Energy and water are intrinsically linked, as all energy sources need water for their production processes, and at the same time, water resources require energy to be available for human consumption.
One of the promising technologies that is concerned with dealing with water/energy challenges is bioelectrochemical systems (BESs), which use microbial cells to transform the chemical energy stowed in biodegradable organic materials to direct electric energy and chemicals. The generated current is utilized to develop several applications, e.g., power production (microbial fuel cells), water desalination (microbial desalination cells), hydrogen (microbial electrolysis cells) or chemicals synthesis (microbial electrosynthesis cells). However, these technologies are still in their early-stage of development and are confronted with several challenges.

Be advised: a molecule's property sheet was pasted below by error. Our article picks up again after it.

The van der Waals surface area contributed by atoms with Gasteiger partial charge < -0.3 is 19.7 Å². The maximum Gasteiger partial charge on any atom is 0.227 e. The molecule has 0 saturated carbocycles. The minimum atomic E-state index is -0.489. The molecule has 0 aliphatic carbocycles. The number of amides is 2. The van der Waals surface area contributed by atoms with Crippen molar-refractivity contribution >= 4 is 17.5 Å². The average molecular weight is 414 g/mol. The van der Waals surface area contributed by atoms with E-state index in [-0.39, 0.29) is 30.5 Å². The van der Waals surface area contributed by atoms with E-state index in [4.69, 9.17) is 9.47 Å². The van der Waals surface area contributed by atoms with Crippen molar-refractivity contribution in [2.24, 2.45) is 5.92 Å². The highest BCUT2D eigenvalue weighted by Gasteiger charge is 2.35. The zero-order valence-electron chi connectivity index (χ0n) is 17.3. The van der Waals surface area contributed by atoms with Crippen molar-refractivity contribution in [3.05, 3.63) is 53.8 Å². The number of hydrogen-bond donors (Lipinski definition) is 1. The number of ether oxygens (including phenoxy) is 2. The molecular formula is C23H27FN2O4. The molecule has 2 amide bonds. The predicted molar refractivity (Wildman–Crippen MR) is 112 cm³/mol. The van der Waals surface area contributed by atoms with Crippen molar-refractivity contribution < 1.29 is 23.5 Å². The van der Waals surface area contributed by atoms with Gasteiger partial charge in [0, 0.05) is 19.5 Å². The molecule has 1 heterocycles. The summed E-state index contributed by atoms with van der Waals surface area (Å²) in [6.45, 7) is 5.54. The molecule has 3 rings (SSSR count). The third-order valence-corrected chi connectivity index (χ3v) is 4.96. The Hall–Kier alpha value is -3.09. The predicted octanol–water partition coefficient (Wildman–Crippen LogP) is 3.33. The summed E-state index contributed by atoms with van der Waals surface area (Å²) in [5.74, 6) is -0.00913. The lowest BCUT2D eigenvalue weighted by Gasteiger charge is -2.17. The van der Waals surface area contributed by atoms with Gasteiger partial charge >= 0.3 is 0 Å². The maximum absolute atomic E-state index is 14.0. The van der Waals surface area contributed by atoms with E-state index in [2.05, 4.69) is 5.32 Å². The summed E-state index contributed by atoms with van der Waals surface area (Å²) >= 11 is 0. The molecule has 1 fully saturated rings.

Integration with other technologies, e.g., capacitive deionization and membrane bioreactor, was proposed to overcome these challenges. This chapter provides a broad evaluation of all the recently developed BES integrated systems, with focus on their constructions and performances.